Phishers who can't spell – literally

Who knew that copy editing skill could protect against identity theft? A few weeks ago I received a dubious e-mail purportedly from my bank, claiming I needed to update my "account information."

I trashed the message pretty quickly, because I've heard the warnings about e-mails like this. But what if I hadn't? Why did this message absolutely scream "phishing scam" anyway?

Well, for a start, it promised "incryption" of my data instead of the correctly spelled "encryption."

The e-mail also had a reference to "SLL" instead of "SSL." I don't know much about "SSL," which protects the security of online transactions. But I do know it isn't "SLL."

Why is it easier for hackers to fake logos and write code than to get the words spelled right? Possible explanations:

•The Web is already rife with spelling errors, so that most people don't recognize them as tip-offs to a scam. (Sigh. Another sign of the precarious state of civilization.)

•People who have good writing and editing skills, or at least know enough to hire people who do, can earn a living more honorably than by phishing. (I'd like to think this goes without saying.)

•Copy editors are too noble a group to sully themselves in the employ of phishers. (This is the one my heart wants to believe.)

Bottom line: Spelling and grammar still count. Thank you, O English teachers of my 20th-century childhood! The knowledge you imparted protects me today from Internet scams we never imagined in the classrooms of yore.

A reader's lament

"I wish there was an antonym of 'literally' which people would use," a reader writes. "I suppose there is 'metaphorically' or 'figuratively,' but people do not use them," he continues. "Instead it seems common to say 'literally' when the opposite is meant. For example, I heard a football commentator say, 'He literally read the quarterback like a book.' But to read a quarterback literally like a book would entail sitting down in a favorite chair, spreading the quarterback across your lap, and gleaning information from the letters inscribed on the quarterback."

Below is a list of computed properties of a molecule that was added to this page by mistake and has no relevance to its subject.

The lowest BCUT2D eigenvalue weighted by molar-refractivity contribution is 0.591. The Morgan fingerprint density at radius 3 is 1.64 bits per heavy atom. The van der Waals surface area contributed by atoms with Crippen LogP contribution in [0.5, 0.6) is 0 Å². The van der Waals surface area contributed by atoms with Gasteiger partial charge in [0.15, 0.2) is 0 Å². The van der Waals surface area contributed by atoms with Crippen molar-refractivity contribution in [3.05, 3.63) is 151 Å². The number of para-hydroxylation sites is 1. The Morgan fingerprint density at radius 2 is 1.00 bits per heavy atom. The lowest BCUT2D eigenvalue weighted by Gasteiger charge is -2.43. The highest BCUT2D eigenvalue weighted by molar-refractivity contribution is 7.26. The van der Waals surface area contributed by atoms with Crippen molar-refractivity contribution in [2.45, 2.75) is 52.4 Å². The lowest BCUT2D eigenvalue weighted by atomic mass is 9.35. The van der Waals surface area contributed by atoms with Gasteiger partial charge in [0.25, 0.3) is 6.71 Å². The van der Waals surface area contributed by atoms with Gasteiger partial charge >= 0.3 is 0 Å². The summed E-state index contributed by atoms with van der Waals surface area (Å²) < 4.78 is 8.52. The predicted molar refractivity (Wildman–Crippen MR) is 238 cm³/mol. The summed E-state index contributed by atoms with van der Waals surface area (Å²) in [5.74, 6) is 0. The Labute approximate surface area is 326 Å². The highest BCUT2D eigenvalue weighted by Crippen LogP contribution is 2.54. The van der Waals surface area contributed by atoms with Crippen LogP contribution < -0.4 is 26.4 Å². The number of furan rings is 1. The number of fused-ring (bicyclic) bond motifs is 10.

It's a vivid bit of imagery, isn't it? I would concur with the disgruntled reader that "literally" doesn't add much in his example.

But having to say "figuratively" when using figurative language is like having to say "joke" when you're trying to be funny. (Sometimes you do, in fact, and it's a sign that you're not.)

A simile or metaphor plus "literally" adds up to "hyperbole," which is an honorable rhetorical device.

But the other thing about "literally" is that sometimes life does ape art. Every once in a while, for instance, a view truly is breathtaking. "Oh, yes, that's where that comes from," one tells oneself.

Sometimes, however, the literalness of an idiom is a little too close to real life for comfort. The recent ice-covered sidewalks of Boston have reminded me of those in Bonn my first New Year's Day in Germany 11 years ago. I was a little surprised when a friend wished me "einen nicht zu wörtlichen guten Rutsch ins Neujahr."

Wie, bitte? Come again?

"A not-too-literal 'good slip into the New Year' " is how her comment would translate. It's a standard German New Year's greeting. Rutschen means to slip or slide, as on ice – exactly what I was trying not to do.

I've done a little research and found two sources that trace this idiom not to the verb rutschen but to a Hebrew word, "Rosh," meaning "head" or "beginning," as in Rosh Hashana, the Jewish New Year.

And that's the truth. Literally. But without "incryption."

This weekly column appears with links at

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